The Remains of the Day, by Kazuo Ishiguro

img_1600I had heard such rave reviews about this novel by the Nobel Prize winner, that I had to try it myself. Here is the blurb, my review follows.

“Here is Kazuo Ishiguro’s profoundly compelling portrait of Stevens, the perfect butler, and of his fading, insular world in post-World War II England. Stevens, at the end of three decades of service at Darlington Hall, spending a day on a country drive, embarks as well on a journey through the past in an effort to reassure himself that he has served humanity by serving the “great gentleman,” Lord Darlington. But lurking in his memory are doubts about the true nature of Lord Darlington’s “greatness,” and much graver doubts about the nature of his own life.”

From Penguin Random House

After hearing all the praise for The Remains of the Day (a Booker Prize winner), one may be surprised to enter the book and be greeted by the stiff, restrained language of a lonely butler. No spectacular prose, no display of grandiose style. Instead, the precision of a controlled language, the paradox of gracious formality. And as we follow Stevens in a journey across the English country side and down the memory lane, portraits slowly emerge.

A portrait of England between and after the wars : the ambience among the gentry, the daily keeping of the aristocratic houses, the tensions between the allies after the first war, and how the political unrest in Germany sent waves of trouble to England; all this rendered through colourful vignettes.

“The great butlers are great by their ability to inhabit their professional role and inhabit it to the utmost.[…] They wear their professionalism as a decent gentleman will wear his suit : he will not let ruffians or circumstances tear it off him in the public gaze. [..]It is, as I say, a matter of ‘dignity'”

And even more subtly, the portrait of Mr. Stevens, our butler. Through his recollections of the past, his musing about the meaning of his job, and his memories of Miss Kenton, we come to grasp the extent to which his professional occupation became his whole personality, how during more than thirty years of service, he put personal judgement and fulfilment aside and sought only to accomplish his duties to the best of his abilities.

“Why, Mr Stevens, why, why, why do you always have to pretend?”

Devoted, loyal Stevens, who seems unable to shed the butler skin and expose his inner self. A whole life in the corset of this restraint dignity he sought to perfect. Stilted Stevens, who, held back by conventions and the call of duty, is unable to express his feelings and take a chance on love. Lonely Stevens who lets true love slip through his fingers.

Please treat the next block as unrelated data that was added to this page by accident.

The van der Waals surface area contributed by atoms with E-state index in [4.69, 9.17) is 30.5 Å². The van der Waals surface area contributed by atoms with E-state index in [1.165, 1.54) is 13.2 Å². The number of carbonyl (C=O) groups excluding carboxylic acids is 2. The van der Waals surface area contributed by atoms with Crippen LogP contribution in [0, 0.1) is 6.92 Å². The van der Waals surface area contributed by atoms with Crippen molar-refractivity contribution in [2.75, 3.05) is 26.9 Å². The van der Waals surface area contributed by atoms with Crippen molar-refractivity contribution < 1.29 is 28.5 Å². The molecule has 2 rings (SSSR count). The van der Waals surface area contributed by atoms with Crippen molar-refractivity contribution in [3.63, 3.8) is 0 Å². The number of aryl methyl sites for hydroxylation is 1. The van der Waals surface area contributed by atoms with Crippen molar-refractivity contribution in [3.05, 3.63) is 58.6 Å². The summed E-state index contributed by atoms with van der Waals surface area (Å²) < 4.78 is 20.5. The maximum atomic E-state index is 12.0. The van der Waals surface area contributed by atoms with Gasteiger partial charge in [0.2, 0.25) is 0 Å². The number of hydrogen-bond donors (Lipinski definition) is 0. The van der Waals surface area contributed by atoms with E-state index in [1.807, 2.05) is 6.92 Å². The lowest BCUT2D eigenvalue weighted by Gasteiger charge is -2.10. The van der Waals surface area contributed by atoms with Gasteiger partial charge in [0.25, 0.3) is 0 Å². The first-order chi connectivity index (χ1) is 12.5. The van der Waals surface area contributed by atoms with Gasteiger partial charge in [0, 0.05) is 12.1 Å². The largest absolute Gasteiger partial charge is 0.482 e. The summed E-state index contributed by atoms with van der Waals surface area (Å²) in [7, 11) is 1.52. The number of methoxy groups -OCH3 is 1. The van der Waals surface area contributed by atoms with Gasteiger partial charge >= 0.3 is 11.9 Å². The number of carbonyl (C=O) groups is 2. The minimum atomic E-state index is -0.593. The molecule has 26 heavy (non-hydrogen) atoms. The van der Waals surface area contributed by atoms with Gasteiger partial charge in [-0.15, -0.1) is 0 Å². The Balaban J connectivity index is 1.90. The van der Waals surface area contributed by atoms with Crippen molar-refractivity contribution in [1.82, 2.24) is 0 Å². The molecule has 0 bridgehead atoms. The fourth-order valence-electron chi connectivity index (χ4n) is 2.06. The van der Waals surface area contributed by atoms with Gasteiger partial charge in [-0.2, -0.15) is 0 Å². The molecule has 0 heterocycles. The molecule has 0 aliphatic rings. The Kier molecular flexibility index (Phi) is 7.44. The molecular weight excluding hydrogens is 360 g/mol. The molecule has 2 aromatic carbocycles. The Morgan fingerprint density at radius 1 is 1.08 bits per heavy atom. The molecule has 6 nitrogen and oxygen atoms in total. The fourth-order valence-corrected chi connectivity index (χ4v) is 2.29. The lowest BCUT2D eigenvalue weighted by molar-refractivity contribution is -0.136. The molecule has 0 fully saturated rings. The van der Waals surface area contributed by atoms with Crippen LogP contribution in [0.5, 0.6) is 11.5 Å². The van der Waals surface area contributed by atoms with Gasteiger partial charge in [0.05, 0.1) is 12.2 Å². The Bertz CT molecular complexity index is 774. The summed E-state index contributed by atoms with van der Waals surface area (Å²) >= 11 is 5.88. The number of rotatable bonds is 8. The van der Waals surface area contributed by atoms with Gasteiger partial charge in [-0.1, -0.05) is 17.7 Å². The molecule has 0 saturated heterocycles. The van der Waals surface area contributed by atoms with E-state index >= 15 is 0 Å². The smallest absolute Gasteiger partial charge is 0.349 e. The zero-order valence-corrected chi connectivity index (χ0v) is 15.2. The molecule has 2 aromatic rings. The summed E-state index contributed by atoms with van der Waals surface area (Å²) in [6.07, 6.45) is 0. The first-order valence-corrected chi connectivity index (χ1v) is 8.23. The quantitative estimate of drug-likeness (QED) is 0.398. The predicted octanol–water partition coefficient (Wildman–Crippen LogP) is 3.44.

“But what is the sense in forever speculating what might have happened had such and such a moment turned out differently? One could presumably drive oneself to distraction in this way”

And then, at the evening of his life, he is forced to watch as cracks appear in his swift efficiency armour. We observe as he first struggles with them, forcefully refusing to acknowledge the faults in this life of perfect devotion. A slow, tamed tension builds until the sudden eruption of the painful confession.

“Lord Darlington wasn’t a bad man. He wasn’t a bad man at all. And at least he had the privilege of being able to say at the end of his life that he made is own mistakes. His lordship was a courageous man. He chose a certain path in life, it proved to be a misguided one, but there, he chose it, he can say that at least. As for myself, I cannot even claim that. You see, I trusted.[..] I can’t even say I made my own mistakes. Really – one has to ask oneself – what dignity is there in that?”

Was it worth it? Did the quest for this professional “dignity” outweight the necessity of a personal life and ethics ? What could have been? Does life still have something new to offer? Soon enough though, flickers of hope are dashed, and the aging butler puts his crackled armour on again , slips his lustered shoes on, and, regrets and pain aside, reembarks on his quest for perfection in his job.

“What is pertinent is the calmness of beauty, its sense of restraint. It is as though the land knows of its own beauty, its own greatness, and feels no need to shout it.”

Did Ishiguro realise when he wrote this passage, how accurately it described his own work? Was it a conscious ambition? Because there is greatness in this delicate portrayal of a life of missed opportunities, greatness in this restrained yet vivid language. And as you turn the last page of this monologue, you wonder when exactly this lump in your throat appeared, when your chest started to throb, when Stevens grew on you that much, at what moment this intimate yet formal recollection pierced your heart and left you with an unshakable melancholy, a sense of devastation.

“Indeed – why should I not admit it? – at that moment, my heart was breaking.”

Conclusion: a masterpiece. Storytelling at its finest. Not too much words, no boasting. Just quiet, humble perfection, subtle beauty.

Want to read this beauty? You can buy it here.

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